Bioengineering expert John Medina had just given a lecture to the National Governor’s Association, and a recognized lawmaker had a pressing question. “What can I do as a parent to help ensure that when my child grows up, recruiters from America’s elite institutions will line up at my door?”
Dr. Medina, a specialist in early brain development fixed his gaze on the man. “Do you want to know, do you really want to know?”
The politician’s eyes showed he could hardly wait for the scientifically informed answer.
“Okay, go home and love your wife.”
Cutting edge brain research increasingly leads us to that conclusion, says Medina, the founding director of Seattle’s Talaris Research Institute. Medina’s new venture teams up scientists and educators in an attempt to transform discoveries about the brain of children into practical tools for parents and teachers.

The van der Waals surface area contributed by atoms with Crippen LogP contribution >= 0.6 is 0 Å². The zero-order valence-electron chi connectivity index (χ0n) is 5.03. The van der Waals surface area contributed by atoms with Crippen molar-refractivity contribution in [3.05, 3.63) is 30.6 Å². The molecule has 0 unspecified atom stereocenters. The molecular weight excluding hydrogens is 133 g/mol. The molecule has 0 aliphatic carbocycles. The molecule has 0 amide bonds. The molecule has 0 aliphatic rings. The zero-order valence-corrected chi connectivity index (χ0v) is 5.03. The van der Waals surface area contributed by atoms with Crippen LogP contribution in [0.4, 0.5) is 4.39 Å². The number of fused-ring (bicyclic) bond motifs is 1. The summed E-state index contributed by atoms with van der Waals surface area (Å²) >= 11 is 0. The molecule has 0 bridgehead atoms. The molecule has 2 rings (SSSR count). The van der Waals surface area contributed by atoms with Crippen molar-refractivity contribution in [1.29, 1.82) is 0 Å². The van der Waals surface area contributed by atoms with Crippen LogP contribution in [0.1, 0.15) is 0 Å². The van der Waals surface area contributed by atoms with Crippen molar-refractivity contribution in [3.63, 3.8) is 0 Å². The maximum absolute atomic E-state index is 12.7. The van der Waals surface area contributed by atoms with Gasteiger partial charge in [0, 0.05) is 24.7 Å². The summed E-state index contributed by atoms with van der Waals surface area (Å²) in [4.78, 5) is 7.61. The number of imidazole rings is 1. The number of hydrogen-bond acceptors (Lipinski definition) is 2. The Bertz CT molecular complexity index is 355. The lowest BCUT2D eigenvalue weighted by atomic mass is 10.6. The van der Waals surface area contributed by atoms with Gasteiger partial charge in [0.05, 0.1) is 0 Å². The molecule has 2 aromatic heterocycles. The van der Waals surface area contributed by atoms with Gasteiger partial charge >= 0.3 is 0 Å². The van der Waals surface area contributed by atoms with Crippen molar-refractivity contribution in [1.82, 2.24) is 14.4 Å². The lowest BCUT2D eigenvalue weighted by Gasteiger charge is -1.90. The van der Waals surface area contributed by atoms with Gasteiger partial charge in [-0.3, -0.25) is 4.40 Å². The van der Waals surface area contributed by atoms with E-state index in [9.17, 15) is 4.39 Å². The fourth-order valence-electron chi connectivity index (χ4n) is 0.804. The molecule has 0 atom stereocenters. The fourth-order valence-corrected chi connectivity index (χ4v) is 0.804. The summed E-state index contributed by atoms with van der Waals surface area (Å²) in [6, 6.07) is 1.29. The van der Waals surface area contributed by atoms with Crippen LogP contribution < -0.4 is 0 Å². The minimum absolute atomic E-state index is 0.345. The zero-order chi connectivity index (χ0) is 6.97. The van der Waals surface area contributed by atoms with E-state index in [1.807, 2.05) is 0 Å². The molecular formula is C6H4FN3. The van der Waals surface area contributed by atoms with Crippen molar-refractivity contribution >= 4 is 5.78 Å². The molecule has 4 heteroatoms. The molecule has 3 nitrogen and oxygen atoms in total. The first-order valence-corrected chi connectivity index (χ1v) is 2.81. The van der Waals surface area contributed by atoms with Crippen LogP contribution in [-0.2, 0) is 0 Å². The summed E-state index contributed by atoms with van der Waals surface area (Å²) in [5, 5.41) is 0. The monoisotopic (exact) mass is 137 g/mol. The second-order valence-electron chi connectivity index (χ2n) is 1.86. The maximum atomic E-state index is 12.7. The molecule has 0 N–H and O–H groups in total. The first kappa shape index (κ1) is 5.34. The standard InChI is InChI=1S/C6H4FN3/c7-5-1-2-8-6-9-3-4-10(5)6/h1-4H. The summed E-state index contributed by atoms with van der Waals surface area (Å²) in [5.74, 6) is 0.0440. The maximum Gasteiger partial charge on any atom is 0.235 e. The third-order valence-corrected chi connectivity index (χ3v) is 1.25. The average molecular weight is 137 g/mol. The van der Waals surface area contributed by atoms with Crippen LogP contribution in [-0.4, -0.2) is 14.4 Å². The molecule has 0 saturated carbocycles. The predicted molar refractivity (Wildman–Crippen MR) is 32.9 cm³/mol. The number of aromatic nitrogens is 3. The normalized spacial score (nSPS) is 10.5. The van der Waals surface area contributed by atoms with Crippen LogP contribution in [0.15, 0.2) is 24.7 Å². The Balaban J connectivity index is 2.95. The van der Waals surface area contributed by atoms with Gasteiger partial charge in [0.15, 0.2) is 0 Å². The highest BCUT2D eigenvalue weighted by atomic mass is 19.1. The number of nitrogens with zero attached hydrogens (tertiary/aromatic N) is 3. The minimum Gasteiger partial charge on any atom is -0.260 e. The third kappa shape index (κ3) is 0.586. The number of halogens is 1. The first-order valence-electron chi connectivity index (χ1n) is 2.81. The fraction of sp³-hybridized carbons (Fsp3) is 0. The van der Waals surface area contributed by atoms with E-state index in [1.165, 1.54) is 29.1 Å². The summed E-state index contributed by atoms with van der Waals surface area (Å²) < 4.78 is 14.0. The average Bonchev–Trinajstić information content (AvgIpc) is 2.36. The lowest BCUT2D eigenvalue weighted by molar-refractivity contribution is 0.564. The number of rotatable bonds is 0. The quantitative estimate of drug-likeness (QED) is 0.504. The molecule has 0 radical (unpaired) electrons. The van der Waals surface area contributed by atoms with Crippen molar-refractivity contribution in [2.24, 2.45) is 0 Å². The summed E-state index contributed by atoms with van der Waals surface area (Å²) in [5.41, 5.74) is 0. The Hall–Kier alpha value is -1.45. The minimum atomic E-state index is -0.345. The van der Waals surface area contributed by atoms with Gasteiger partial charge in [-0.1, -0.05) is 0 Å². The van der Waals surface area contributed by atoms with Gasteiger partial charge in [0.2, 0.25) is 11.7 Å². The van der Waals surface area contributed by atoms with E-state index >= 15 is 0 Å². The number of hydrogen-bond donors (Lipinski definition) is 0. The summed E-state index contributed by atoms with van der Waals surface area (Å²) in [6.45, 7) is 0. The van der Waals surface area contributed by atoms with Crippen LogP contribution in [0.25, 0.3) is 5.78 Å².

But does it really matter to a child’s brain if mom and dad are in a loving, married relationship?
“The best evidence we have suggests that one of the best predictors of cognitive success is a really odd thing,” Medina says. “It’s not buying your baby a mobile; it’s not even getting them to speak French by the age of one and a half. It actually has to do with the emotional stability of the home environment.”
Huddle up and ask your wife tonight: “Do we do a good job showing a healthy marital love in front of our children? Why or why not?”